Making homemade coconut water kefir

Coconut water kefir

I’ve gone a bit mad recently for coconut water kefir.

My local organic greengrocer started stocking this AMAZING coconut water kefir made locally in Australia by a company called Peace, Love and Vegetables.

They’re based in Byron Bay in NSW, and make a range of fermented products including sauerkraut, kimchi and of course, kefir.

Their kefir is handmade, raw and utterly divine. It’s fizzy and slightly sweet with just the right amount of tang, and we’ve been drinking it by the case full.

So they’ve inspired me to have a go at making my own. It’s something I’ve wanted to do for a while, but I just didn’t feel ready before. Well now I’ve taken the plunge (possibly helped along by the fact that they ran out of stock this week).

I’m also slowly mastering the art of opening a coconut neatly and safely, so that’s helping things along nicely too.

So what is coconut kefir?

Basically, kefir is a fermented drink, usually made with milk or sugar water.

You add a special strain of probiotics to the liquid and leave it for around 24 hours, which produces a wonderfully fizzy drink with a slightly sour taste – an awesome alternative to soft drinks.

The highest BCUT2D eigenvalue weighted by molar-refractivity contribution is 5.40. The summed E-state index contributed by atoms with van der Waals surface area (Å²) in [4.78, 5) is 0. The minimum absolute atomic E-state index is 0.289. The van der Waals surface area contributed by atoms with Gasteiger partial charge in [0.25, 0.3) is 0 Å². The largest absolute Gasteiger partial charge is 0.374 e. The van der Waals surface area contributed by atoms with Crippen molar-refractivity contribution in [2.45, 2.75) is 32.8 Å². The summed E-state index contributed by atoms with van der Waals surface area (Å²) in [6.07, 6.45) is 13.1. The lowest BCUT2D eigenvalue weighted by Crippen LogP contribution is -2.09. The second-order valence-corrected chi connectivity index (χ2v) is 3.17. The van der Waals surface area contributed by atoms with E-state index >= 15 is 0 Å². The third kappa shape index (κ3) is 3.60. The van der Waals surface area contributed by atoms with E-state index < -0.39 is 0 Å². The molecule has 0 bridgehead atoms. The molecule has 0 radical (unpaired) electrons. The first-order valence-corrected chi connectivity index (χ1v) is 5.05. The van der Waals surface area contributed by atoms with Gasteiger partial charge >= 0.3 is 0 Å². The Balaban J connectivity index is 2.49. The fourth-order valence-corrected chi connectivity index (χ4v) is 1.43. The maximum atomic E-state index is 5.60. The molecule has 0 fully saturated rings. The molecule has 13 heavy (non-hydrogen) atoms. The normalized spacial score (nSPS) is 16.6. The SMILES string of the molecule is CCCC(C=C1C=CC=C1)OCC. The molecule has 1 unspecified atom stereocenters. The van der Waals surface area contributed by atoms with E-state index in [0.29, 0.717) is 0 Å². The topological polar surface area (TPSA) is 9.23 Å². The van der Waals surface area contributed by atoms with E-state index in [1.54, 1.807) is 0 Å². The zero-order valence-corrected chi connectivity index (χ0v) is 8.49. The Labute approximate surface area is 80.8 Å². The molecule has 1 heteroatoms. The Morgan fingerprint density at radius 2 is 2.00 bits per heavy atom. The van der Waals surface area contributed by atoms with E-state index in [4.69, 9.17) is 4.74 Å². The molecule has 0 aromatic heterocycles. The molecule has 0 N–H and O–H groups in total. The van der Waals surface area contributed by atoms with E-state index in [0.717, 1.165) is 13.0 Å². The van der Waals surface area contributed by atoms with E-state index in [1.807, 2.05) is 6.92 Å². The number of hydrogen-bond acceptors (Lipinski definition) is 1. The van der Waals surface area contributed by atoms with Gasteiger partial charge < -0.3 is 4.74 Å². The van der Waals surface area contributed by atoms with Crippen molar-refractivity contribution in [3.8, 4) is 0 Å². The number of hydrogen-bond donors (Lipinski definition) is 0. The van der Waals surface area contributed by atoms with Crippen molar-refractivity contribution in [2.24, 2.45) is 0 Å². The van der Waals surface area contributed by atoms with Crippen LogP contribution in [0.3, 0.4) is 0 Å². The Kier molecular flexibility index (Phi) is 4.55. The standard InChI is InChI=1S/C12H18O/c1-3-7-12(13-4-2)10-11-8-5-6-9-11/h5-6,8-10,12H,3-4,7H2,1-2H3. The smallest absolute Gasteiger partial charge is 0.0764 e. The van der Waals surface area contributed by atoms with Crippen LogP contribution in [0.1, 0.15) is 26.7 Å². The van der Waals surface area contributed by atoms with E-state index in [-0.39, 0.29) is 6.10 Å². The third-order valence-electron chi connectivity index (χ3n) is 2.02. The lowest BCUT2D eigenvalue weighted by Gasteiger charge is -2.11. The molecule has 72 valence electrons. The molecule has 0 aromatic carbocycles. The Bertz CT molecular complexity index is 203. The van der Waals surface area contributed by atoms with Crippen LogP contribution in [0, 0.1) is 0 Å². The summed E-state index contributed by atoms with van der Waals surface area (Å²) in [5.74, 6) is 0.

You can make your own kefir or you can buy it at health food shops.

We’ve been drinking coconut water kefir, which has a lovely coconut flavour that complements the fizzy tang beautifully.

What’s so great about coconut kefir?

Kefir is full of naturally occurring bacteria and yeast, which can actually colonize the intestinal tract, resulting in a healthier, stronger digestive system.

Kefir is loaded with vitamins, minerals and easily digested protein, and studies have shown that it can help to strengthen the immune system.

It promotes healthy bowel movements, improves relaxation and sleep, and can help to reduce food cravings.

And it tastes fantastic!

How do you make it yourself?

There are three ways (that I know of) to make your own coconut water kefir:

  1. Use existing kefir as a starter
  2. Use a kefir starter culture
  3. Use kefir grains

I’ve used some of our purchased kefir to start a batch and I also recently bought some maintenance-free kefir starter culture from Green Living Australia.  (I love maintenance-free. Perfect for a busy mum.)